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Letter to the Editor about Software Piracy

Dear AWN Editor,

This letter hopes to cast some light on the software piracy issue and its devastating effects on the animation industry. The company I manage, Digital Video, develops and sells through authorised distributors Toonz, a digital ink and paint and camera package that is very popular in the animation industry.

As a matter of fact it happens that Toonz is very popular not only among honest professionals in the animation industry, but also among pirates! Moreover, the problem has a magnitude much bigger than most people might imagine. I'm not referring here to young people...

Dear AWN Editor,

This letter hopes to cast some light on the software piracy issue and its devastating effects on the animation industry. The company I manage, Digital Video, develops and sells through authorised distributors Toonz, a digital ink and paint and camera package that is very popular in the animation industry.

As a matter of fact it happens that Toonz is very popular not only among honest professionals in the animation industry, but also among pirates! Moreover, the problem has a magnitude much bigger than most people might imagine. I'm not referring here to young people hacking the software and using it for their personal projects (action that -- although illegal and to be condemned without hesitation -- doesn't have a real impact on the industry); I refer instead to large companies using illegal software copies in commercial projects.

What I need to point out here is that the damage they cause to the animation industry as a whole goes beyond the losses suffered by the software vendors, and in fact hit the honest professionals that compete in the market using legal software copies hardest.

The ripple effect goes even further, as it might be argued that some indirect responsibility may also be cast on those subcontracting work to pirate companies, regardless if they're informed or not that their product has been made using illegal software copies. This line of action is currently being investigated by our legal department.

While "professional" piracy is wide spread in Asia, the latter legal risk is especially relevant to American and European companies as they both subcontract large amounts of work to Asia.

You might believe that pirates are cautiously working in silence to avoid being discovered, but -- believe me -- this is definitely not the case! To give you a sense of what I'm saying, let me cite some examples from one of the markets where piracy is most prevelant: Korea.

We've recently been told by one of our major Japanese clients that has released several blockbusters, that work has been subcontracted and diligently executed by a company in Korea called JEM ... it's a pity that JEM has never been a Toonz client! Here's another case that might be funny if not so harmful to our industry: every month or so Animation Magazine publishes an advertisement from Saerom Animation in which Saerom states that it owns 26 copies of Toonz. If you go to their Website they even tell you the location of this technology (the 7th floor of their beautiful building)! However, once again, Saerom has never bought a copy of Toonz. And the story goes on and on: Dr. Movie (and its affiliated company Dr. & Moi), P & P, Mago 21, Sunmin Image Pictures, etc.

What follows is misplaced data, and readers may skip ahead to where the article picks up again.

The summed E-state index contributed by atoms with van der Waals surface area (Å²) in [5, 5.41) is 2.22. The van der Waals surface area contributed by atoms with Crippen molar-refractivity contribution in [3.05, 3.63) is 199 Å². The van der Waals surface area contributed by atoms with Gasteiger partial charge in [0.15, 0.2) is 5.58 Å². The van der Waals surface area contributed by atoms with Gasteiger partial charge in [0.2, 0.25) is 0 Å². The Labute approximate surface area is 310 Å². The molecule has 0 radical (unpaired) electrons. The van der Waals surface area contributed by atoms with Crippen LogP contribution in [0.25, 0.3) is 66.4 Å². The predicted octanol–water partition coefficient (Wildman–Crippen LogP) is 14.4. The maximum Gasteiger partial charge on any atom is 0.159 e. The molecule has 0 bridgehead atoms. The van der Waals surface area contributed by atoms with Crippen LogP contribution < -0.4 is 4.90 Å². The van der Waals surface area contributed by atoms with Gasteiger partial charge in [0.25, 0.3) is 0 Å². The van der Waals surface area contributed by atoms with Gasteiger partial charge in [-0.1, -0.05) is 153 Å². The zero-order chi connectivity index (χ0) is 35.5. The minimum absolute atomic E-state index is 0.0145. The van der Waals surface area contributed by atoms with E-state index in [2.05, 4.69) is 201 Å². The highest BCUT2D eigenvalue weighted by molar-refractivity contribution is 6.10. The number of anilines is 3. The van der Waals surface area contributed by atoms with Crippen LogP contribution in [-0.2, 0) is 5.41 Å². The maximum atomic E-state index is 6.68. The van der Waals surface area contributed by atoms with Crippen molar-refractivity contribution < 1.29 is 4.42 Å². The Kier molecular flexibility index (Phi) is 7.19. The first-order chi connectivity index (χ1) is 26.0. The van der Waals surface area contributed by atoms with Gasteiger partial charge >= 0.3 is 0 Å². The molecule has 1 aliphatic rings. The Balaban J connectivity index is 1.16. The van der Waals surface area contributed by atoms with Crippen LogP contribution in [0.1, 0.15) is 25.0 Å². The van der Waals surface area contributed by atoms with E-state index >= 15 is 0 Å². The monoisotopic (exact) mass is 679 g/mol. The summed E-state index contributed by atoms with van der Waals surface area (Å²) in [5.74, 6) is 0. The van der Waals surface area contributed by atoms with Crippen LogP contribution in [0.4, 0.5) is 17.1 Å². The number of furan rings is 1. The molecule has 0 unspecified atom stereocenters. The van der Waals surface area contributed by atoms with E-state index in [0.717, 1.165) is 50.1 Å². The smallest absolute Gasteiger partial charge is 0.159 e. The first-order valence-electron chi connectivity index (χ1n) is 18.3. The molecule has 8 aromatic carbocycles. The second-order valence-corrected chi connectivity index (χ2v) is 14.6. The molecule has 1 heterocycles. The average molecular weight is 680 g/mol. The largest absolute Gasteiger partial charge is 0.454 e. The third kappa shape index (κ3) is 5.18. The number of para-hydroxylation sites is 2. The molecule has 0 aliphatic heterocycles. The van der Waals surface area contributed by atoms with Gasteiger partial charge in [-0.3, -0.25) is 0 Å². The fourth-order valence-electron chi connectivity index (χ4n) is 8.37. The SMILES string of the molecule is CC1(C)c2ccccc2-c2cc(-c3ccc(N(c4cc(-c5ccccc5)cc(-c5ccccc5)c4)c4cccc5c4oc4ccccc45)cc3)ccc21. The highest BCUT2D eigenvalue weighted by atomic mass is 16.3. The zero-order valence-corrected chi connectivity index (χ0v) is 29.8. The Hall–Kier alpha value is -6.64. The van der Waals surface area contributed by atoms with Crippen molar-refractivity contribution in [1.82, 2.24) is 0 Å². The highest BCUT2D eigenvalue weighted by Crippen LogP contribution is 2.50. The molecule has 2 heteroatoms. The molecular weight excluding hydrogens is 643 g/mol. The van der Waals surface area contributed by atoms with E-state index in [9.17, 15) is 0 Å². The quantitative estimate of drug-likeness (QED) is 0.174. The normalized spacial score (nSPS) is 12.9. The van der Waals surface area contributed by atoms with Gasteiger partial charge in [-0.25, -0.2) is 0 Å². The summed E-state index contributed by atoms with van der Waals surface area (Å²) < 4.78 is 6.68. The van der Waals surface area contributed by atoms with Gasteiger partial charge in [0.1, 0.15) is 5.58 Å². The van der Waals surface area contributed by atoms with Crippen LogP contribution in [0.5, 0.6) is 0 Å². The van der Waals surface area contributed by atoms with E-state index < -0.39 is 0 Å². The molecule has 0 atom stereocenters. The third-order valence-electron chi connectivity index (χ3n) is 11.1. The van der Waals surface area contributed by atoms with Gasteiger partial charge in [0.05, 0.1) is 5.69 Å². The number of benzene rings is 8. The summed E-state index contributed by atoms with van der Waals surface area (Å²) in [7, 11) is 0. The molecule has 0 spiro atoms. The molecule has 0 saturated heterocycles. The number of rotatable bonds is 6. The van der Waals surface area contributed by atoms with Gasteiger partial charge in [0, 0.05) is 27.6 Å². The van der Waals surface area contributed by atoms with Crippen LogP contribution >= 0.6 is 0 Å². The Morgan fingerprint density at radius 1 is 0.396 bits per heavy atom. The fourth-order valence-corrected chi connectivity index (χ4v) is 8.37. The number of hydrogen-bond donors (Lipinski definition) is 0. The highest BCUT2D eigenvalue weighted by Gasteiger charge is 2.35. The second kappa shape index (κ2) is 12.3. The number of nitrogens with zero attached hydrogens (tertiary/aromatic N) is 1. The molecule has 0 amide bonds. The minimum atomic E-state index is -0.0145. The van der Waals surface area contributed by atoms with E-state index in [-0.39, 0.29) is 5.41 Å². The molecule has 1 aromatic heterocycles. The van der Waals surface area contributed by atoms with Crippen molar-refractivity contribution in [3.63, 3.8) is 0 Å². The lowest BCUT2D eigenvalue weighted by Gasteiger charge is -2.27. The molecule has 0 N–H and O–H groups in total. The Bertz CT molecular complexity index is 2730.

Then there's the second type of pirates -- those trying to legitimize themselves with the purchase of a minimal amount of software copies but then executing the bulk of their work with illegal copies. Also in this case the damage to the industry is profound as honest companies in the same market have to face very unfair competition.

Sometimes reality goes beyond imagination. We have a very honest and professional North American customer that -- being aware of the problem -- decided to purchase the software to be used overseas. You could not believe that our support received from the Korean subcontractor files that were indubitably produced from pirate copies! Funny? Not at all, as of course the pirate copies used were from an older version of the software. Another example that this problem costs companies very real dollars.

I've used Korea as an example but I could produce a list of similar cases for China, India, the Philippines and beyond. I also want to express publicly my solidarity for the many honest users we have in Korea. We owe them our respect and support and we're willing to help them fight as hard as possible against their unfair competitors. To do that, we must "follow the money" (as in a police investigation...) and knock on the culprits' doors. American and European companies need to know about the risk of being involved with the unfair business practices of their subcontractors. They have to raise their level of attention to this topic, always requesting that their subcontractors only use legal software copies.

If AWN can contribute to make this happen, the whole animation industry will win a battle: software companies will regain a share of the market that is currently lost, honest Asian companies will finally face fair competition and big U.S. and European players in the animation industry will not expose themselves to the risk of indirect involvement in a criminal act, which is what software piracy is.

Sincerely, Claudio Mattei Managing Director Digital Video

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